Maui Council Committee Votes in Favor of Settling Lahaina Injection Wells Case

In the 11th hour, the Maui Council Committee agree to recommend settlement to the full council at the end of the month


Liz Trotter, Earthjustice, (305) 332-5395

Late Friday night, a majority of the Maui County Council voted in favor of a settlement to withdraw the county’s appeal to the U.S. Supreme Court challenging the federal Clean Water Act’s protections against ocean pollution from the county’s Lahaina wastewater plant. The council’s Governance, Ethics, and Transparency Committee, led by Chair Mike Molina, voted 5-3 in favor of the settlement. Those voting in favor included Chair Molina, Vice-Chair Rawlins-Fernandez, and Members King, Paltin, and Sinenci. The matter will now go before the council within the next several weeks for a final vote.

“We commend the council majority for taking an important step toward the future and opening the way for the county to work collaboratively at home to resolve the problems of the Lahaina plant,” said Hannah Bernard, Executive Director of Hawai‘i Wildlife Fund and longtime Maui community leader. “We especially recognize and thank Chair Molina, who showed integrity and leadership in how he conducted the proceedings, worked to obtain more information and thoroughly considered all of it, and embraced his responsibility to take a principled stand for the people of Maui.”

In his closing remarks before the vote, Chair Molina stated that he held the extensive hearings to allow a “fully informed decision.” Noting how long the problems with the Lahaina plant had continued unresolved, he concluded: “I don’t want to wait another 12 years. Enough is enough.”

The committee initially met on May 20 and 23, taking an initial vote that ended in a 4-4 deadlock. But Chair Molina indicated at the time that he intended to revisit the matter after an opportunity to seek more information, including input from the state Department of Health (DOH) and U.S. Environmental Protection Agency (EPA).

On Friday, the committee heard from DOH Director Bruce Anderson, who called into the meeting. Anderson dispelled the fearmongering by supporters of the county’s appeal about supposed potential impacts on individual homeowners with cesspools. He maintained that DOH had no intention or need to add to the controls on cesspools that have existed for decades. He also responded to a recent email from a Trump EPA official speculating that additional regulation of cesspools “could” be required, calling such speculation “irrelevant” and “inappropriate.”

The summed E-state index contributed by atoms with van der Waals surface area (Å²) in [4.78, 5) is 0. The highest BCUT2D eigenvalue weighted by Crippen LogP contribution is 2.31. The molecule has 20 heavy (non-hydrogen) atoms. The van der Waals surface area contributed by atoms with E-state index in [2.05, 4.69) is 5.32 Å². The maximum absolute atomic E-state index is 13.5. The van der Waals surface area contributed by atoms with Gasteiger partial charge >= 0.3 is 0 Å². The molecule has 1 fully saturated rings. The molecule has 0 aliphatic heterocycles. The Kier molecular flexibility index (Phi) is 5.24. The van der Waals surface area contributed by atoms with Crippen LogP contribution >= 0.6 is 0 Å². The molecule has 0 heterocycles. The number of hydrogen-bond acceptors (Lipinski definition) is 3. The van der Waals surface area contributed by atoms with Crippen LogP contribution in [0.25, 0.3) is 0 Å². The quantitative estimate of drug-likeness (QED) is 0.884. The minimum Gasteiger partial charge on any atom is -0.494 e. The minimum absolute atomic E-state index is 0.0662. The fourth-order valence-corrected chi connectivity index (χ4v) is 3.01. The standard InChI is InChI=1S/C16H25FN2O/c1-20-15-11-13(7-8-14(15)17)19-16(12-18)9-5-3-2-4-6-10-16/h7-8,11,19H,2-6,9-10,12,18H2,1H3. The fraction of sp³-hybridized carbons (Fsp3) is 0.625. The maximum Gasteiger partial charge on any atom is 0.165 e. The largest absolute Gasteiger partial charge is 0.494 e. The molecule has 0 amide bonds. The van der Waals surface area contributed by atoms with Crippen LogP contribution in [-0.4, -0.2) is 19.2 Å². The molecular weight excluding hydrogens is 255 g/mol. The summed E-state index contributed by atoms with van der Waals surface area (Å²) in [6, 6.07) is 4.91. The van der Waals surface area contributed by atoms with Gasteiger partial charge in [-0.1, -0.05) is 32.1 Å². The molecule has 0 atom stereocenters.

Anderson also made clear that the state DOH is “more than willing” to work with the county to come up with a program to address the ocean pollution from the Lahaina plant, by strengthening the plant’s permit conditions to protect ocean water quality. He stressed the need to maximize reuse of the treated wastewater and return to the “original intent” that injection wells be used only as an emergency backup, and not the primary dumping method.

“We’re glad that Director Anderson was able to put to rest the irresponsible and irrational fearmongering by the supporters of the county’s appeal,” said Isaac Moriwake, managing attorney of Earthjustice’s Mid-Pacific Office. “The message came through loud and clear that the state can help the county find the way forward—but that doing nothing and letting the Lahaina plant continue to pollute the ocean should no longer be an option.”

The settlement approved on Friday is a proposal from the Maui community group plaintiffs, with some amendments. Before voting to approve the settlement, the committee voted against retreating behind closed doors into executive session to hear a supposed alternative “offer” from Mayor Victorino. Despite a written request from Chair Molina that the mayor provide his offer in advance and in a public forum, the mayor refused. When the council declined to go into executive session, the mayor’s representative announced that the mayor’s offer would not be presented.

In public statements, the mayor has made clear he has no intention of settling this case. The council, however, has the ultimate legal authority to settle cases such as this one, which have financial impacts on the county. The mayor and corporation counsel have nonetheless consistently worked in opposition to the council exercising its authority in this case, and such obstructionism will undoubtedly continue as the council heads to a final vote.

“This administration and its corp counsel have stopped at nothing to try to get their way in this case, which is to have Maui lead the charge to gut the Clean Water Act,” said Bernard. “The people of Maui — and the entire nation — are depending on the council majority to show real leadership and drop this misguided appeal.”


A turtle swims offshore of Kahekili Beach Park, Maui, Hawaiʻi.
A turtle swims offshore of Kahekili Beach Park, Maui, Hawaiʻi. (Courtesy of Don McLeish)

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